SOUTH African President Cyril Ramaphosa seems to have wiped out his political opponents by what many deem is the use of state organs to fight political battles. Arrests seem to have dampened the energy of the “RET faction”, Ramaphosa’s biggest rival from even before his election as ANC president at Nasrec in 2017.
Many of Ramaphosa’s opponents have been arrested during his tenure as head of state, including ex-president Jacob Zuma, former ANC secretary-general Ace Magashule, former spokesperson Carl Niehaus, former Durban mayor Zandile Gumede, former State Security minister Bongani Bongo, former public protector Busisiwe Mkhwebane, former SAA chairperson Dudu Myeni (who chairs the Jacob Zuma Foundation) and former Eskom CEOs Matshela Koko and Brian Molefe.
Niehaus has told the Saturday Star that he was not afraid to speak out against Ramaphosa’s alleged first-hand involvement in their arrests.
“When I was arrested, I was arrested in public on national television. They put me through a very tough time when I had to travel almost every week to KZN to attend my case. I spent thousands in legal fees and when I was cleared no one wanted to touch me.
“The reason for my arrest was because of my support for Msholozi (Zuma’s clan name) and because I have continually called for Ramaphosa to step down. I maintain that he is a sellout and the worst president the ANC has ever had,” Niehaus said.
The question among many within and outside the ANC is who is next in the growing list of Ramaphosa’s detractors to face legal challenges.
Another victim of Ramaphosa’s alleged career limiting tactics is KZN businessman Toshan Panday, who this year was raided after R165 million worth of assets were seized from his family members. Panday is known to be a Zuma loyalist.
Panday told the Saturday Star that he too became a target of victimisation by state organs.
“Many people are being pursued on frivolous charges just to deal with some of us. It is really sad what is being done. We are being persecuted and the laws are being weaponised to deal with some of us,” he said.
In 2021, former State Security minister Bongani Bongo was cleared of corruption charges after he was accused of trying to derail a parliamentary inquiry into Eskom in 2017.
The case stems from Bongo allegedly offering a bribe to Eskom inquiry evidence leader Ntuthuzelo Vanara in October 2017, who was part of a Public Enterprises portfolio committee inquiry into state capture at Eskom. The case was however turned on its head when the secretary to Parliament’s ethics committee, Shaham Langkar, who was in the room when an alleged bribe was offered, told police that Vanara was lying and was being used to “deal with Bongo”.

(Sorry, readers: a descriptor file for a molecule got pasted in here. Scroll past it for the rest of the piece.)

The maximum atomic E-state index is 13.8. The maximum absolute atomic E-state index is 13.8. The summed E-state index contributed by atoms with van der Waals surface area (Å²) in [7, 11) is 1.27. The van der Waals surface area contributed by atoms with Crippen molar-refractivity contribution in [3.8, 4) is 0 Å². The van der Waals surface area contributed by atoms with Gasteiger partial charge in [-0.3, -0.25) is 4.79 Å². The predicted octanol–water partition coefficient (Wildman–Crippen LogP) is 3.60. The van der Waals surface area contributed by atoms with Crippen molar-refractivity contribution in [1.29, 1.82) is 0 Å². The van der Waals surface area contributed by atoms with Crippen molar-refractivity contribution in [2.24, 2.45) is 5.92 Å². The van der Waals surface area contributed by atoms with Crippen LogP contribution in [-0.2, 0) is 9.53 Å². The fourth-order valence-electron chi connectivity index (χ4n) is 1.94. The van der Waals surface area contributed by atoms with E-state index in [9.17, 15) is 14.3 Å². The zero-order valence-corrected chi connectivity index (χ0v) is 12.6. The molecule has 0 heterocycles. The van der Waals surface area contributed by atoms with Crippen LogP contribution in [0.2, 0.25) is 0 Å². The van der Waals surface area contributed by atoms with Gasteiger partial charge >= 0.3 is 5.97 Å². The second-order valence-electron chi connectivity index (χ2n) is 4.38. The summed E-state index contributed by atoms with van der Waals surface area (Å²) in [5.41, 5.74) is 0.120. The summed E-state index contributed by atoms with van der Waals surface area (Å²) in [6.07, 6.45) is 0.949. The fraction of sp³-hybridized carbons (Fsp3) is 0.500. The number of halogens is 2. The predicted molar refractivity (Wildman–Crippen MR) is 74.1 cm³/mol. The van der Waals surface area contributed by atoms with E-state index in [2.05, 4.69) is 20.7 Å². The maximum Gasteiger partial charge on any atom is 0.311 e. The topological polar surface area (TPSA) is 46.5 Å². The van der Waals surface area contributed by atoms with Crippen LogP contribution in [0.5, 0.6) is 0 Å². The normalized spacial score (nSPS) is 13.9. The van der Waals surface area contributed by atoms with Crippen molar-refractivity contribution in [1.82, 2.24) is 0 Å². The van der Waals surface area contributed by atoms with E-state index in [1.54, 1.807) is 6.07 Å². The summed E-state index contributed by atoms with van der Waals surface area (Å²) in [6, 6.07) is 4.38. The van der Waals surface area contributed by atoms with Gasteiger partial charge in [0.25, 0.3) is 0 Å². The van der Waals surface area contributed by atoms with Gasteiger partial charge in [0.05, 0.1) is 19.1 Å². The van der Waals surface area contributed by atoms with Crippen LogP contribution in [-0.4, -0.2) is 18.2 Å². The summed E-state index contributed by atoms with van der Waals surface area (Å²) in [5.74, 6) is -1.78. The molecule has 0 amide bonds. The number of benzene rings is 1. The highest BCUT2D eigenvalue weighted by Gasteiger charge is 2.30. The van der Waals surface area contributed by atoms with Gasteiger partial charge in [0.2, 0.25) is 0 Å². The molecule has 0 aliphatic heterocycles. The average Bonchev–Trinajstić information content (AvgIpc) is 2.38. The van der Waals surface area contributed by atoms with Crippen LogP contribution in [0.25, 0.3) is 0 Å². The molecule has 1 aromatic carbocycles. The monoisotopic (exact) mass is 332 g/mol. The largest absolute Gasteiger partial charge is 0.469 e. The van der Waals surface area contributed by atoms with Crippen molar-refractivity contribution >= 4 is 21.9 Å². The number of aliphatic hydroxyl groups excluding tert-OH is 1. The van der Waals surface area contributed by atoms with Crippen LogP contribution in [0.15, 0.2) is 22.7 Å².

Langkar told Independent Media in 2021 that Bongo and Vanara had a conversation and no such bribe was paid.
Lankar said: “It’s strange that Vanara made these allegations and weeks after the conversation with Bongo. I was in the room and no such bribe was made. It’s also interesting that Vanara made these allegations when the position of head of legal for the SABC was made available. He applied for the job and got it. If I’m asked if that was a thank you gift to Vanara, I’d say yes it was.”
This week, former Eskom CEO Matshela Koko, who was cleared by the Middelburg Regional Court when it struck his corruption case off the roll, accused the ANC, Ramaphosa and the National Prosecuting Authority (NPA) of using the courts to victimise him and his family.
Koko said in a statement shortly after his acquittal: “The ANC is a threat to the rule of law and the Constitution. We must make 2024 better than 1994 by making the NPA a Section 9 institution. The hyenas cannot look after the sheep …
“Loyalty should be to the Constitution and the Rule of Law and not to a party … As for President Cyril Ramaphosa, the voters will judge him and history will not be kind to him.”
On Friday, Koko revealed that he had laid a complaint with the public protector after he accused the Investigating Directorate (ID) and the NPA of overstepping the mark by “usurping the function of the courts”.
Many of the “pro-Zuma” supporters still have cases enrolled in the court. To many’s shock, Gumede’s case of four years ago still has an incomplete charge sheet.
Media personality Ngizwe Mchunu, who has repeatedly called for Ramaphosa to step down, was in 2021 arrested for inciting violence. The charges were dropped earlier this month after the NPA failed to prove its case.
Attempts to get a comment from Ramaphosa were unsuccessful at the time of publication.